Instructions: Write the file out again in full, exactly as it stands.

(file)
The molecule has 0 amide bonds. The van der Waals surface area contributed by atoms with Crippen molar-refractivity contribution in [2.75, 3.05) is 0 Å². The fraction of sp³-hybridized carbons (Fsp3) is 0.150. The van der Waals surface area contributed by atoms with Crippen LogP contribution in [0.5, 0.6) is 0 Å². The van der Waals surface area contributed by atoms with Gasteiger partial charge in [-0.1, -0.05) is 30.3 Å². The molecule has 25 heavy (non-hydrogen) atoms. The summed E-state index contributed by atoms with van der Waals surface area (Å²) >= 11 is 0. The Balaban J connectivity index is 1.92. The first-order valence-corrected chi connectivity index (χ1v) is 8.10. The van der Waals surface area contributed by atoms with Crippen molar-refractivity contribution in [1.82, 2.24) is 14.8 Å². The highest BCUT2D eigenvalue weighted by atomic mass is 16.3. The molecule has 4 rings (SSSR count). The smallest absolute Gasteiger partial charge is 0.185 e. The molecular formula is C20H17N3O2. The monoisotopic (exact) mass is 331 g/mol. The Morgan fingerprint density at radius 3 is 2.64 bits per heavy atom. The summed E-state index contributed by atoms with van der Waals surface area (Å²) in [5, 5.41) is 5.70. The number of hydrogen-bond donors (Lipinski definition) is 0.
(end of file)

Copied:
The molecule has 0 amide bonds. The van der Waals surface area contributed by atoms with Crippen molar-refractivity contribution in [2.75, 3.05) is 0 Å². The fraction of sp³-hybridized carbons (Fsp3) is 0.150. The van der Waals surface area contributed by atoms with Crippen LogP contribution in [0.5, 0.6) is 0 Å². The van der Waals surface area contributed by atoms with Gasteiger partial charge in [-0.1, -0.05) is 30.3 Å². The molecule has 25 heavy (non-hydrogen) atoms. The summed E-state index contributed by atoms with van der Waals surface area (Å²) >= 11 is 0. The Balaban J connectivity index is 1.92. The first-order valence-corrected chi connectivity index (χ1v) is 8.10. The van der Waals surface area contributed by atoms with Crippen molar-refractivity contribution in [1.82, 2.24) is 14.8 Å². The highest BCUT2D eigenvalue weighted by atomic mass is 16.3. The molecule has 4 rings (SSSR count). The smallest absolute Gasteiger partial charge is 0.185 e. The molecular formula is C20H17N3O2. The monoisotopic (exact) mass is 331 g/mol. The Morgan fingerprint density at radius 3 is 2.64 bits per heavy atom. The summed E-state index contributed by atoms with van der Waals surface area (Å²) in [5, 5.41) is 5.70. The number of hydrogen-bond donors (Lipinski definition) is 0.